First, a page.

These HCFCs aren’t as damaging as the chlorofluorocarbons—or CFCs—the researchers detected in their previous study. They do less damage to the ozone layer, and unlike some HCFCs, they don’t contribute to global warming. The relatively early detection of the chemicals also means scientists are measuring them in fractions of parts per trillion as opposed to parts per billion or million used to measure other ozone- and climate-wrecking chemicals.

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Obviously, any type of pollution is bad, but the study does contain a kernel of good news given the relatively moderate impact the HCFCs have on the ozone layer and atmosphere. It shows the power of early detection and scientists maintaining vigilance. While more work will need to be done to pinpoint the exact source of the chemicals, the findings are another proof of concept for how top-down monitoring from satellites to air flasks taking samples around the world can be used to monitor dangerous compounds and gases in the atmosphere.

This is like an important independent check,” Vollmer said, noting that it also points to the need to expand the network to fill in gaps in coverage.

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In the case of these HCFCs with no known use, the work is invaluable to help clean up an extremely pointless form of pollution. As the world looks to draw down a number of emissions from CFCs to carbon dioxide to hydrofluorocarbons, this type of detective work will take on added importance to make sure countries are meeting their pledges and enforcing the regulations they put in place to do so.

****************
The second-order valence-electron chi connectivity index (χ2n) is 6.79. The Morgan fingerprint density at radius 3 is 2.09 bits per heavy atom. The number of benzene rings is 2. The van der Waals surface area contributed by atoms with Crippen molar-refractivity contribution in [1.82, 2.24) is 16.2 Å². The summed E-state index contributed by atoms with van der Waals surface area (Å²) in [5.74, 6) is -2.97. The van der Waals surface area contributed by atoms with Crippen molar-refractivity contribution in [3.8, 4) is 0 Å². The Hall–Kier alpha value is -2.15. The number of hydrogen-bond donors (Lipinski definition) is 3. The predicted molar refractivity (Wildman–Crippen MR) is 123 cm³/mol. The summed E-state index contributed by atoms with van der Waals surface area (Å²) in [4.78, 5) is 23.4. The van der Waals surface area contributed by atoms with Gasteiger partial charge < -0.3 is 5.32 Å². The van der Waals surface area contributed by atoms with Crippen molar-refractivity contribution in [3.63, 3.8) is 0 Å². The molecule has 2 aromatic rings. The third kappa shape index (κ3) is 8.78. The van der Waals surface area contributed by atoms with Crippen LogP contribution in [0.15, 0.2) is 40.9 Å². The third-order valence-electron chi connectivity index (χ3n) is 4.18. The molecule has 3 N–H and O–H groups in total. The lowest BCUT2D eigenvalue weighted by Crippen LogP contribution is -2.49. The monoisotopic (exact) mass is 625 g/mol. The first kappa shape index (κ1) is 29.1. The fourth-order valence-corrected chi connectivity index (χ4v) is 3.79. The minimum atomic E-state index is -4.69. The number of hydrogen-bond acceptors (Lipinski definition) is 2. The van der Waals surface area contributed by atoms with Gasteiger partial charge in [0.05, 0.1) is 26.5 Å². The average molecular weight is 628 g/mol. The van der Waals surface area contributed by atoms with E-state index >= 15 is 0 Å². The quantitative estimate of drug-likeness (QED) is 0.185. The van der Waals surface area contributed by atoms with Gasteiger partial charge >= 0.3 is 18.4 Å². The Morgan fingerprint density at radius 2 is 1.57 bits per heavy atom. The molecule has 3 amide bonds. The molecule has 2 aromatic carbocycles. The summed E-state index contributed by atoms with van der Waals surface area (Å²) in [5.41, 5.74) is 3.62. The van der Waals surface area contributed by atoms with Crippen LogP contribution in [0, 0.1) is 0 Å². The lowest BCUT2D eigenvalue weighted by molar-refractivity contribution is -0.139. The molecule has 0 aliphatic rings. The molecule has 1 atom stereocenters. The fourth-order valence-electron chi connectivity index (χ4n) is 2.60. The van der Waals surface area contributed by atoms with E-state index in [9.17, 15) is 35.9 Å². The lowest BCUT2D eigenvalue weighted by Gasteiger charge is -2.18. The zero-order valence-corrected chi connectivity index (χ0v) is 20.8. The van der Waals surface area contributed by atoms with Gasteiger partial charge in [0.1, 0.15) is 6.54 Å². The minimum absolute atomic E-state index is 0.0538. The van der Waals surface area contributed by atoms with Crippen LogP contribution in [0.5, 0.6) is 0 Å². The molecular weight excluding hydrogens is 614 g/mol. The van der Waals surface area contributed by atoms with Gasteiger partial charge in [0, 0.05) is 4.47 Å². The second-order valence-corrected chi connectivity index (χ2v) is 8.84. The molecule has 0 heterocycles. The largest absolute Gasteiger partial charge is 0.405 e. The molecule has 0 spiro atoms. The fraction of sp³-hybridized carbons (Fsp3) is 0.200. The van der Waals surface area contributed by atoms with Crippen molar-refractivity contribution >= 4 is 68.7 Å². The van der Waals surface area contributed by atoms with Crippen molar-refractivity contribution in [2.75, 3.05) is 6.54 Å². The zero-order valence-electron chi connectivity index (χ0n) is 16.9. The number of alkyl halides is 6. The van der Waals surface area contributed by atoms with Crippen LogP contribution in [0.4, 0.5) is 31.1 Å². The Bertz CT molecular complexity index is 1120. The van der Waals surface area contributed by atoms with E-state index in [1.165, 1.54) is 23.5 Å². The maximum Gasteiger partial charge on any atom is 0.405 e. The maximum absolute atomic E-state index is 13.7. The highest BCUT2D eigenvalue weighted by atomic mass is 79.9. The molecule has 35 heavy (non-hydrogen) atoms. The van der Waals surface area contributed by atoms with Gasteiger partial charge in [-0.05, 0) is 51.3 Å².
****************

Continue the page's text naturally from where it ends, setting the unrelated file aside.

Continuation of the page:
Update, 1/25/21, 3:17 p.m.: This post has been updated with comments from Martin Vollmer.

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Managing editor at Earther, writing about climate change, environmental justice, and, occasionally, my cat.

DISCUSSION

dnapl
Dense non aqueous phase liquid

From above:

The compounds can be used for a variety of purposes from cooling to solvents. There are a number of them, but scientists looked specifically at HCFC-132b, HCFC-133a, and HCFC-31 (don’t worry if you mix them up, there won’t be a quiz later). All three have no known use as an end product, but they are tied to the production of other chemical compounds.

From UN Environment Programme Ozone Action:

https://www.unenvironment.org/ozonaction/what-we-do/foam

Foam products are manufactured with chemical blowing agents that expand the plastic matrix before it solidifies. The type and amount of blowing agent used, as well as the processing conditions applied, determines the final density of the foam that is generated. Since HCFCs are commonly used as blowing agents, foam manufacturing is the second largest consumption sector worldwide for those substances. The main applications of HCFC blowing agents is in rigid polyurethane (PU) foam used in sandwich panels, pipe and appliance insulation, in spray foams and in extruded polystyrene (XPS) foam. Common blowing agent formulations found in developing countries use HCFC-containing pre-blended polyols that are imported from other countries.